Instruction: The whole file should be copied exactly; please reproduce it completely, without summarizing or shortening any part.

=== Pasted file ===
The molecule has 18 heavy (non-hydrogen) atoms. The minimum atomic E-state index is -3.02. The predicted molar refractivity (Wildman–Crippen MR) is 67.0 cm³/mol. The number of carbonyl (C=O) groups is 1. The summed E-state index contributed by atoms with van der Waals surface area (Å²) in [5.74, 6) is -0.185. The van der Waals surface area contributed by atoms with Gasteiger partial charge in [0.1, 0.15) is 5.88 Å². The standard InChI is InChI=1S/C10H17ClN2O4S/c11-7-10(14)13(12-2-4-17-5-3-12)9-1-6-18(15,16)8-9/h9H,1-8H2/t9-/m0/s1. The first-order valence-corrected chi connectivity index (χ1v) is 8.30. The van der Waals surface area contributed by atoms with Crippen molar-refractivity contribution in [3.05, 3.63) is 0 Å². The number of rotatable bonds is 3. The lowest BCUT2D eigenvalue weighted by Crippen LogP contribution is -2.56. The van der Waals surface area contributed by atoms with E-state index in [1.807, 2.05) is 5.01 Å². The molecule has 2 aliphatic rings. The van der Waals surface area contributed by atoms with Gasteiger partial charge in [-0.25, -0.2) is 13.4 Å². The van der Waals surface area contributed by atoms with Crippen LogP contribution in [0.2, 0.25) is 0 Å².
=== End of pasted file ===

The molecule has 18 heavy (non-hydrogen) atoms. The minimum atomic E-state index is -3.02. The predicted molar refractivity (Wildman–Crippen MR) is 67.0 cm³/mol. The number of carbonyl (C=O) groups is 1. The summed E-state index contributed by atoms with van der Waals surface area (Å²) in [5.74, 6) is -0.185. The van der Waals surface area contributed by atoms with Gasteiger partial charge in [0.1, 0.15) is 5.88 Å². The standard InChI is InChI=1S/C10H17ClN2O4S/c11-7-10(14)13(12-2-4-17-5-3-12)9-1-6-18(15,16)8-9/h9H,1-8H2/t9-/m0/s1. The first-order valence-corrected chi connectivity index (χ1v) is 8.30. The van der Waals surface area contributed by atoms with Crippen molar-refractivity contribution in [3.05, 3.63) is 0 Å². The number of rotatable bonds is 3. The lowest BCUT2D eigenvalue weighted by Crippen LogP contribution is -2.56. The van der Waals surface area contributed by atoms with E-state index in [1.807, 2.05) is 5.01 Å². The molecule has 2 aliphatic rings. The van der Waals surface area contributed by atoms with Gasteiger partial charge in [-0.25, -0.2) is 13.4 Å². The van der Waals surface area contributed by atoms with Crippen LogP contribution in [0.2, 0.25) is 0 Å².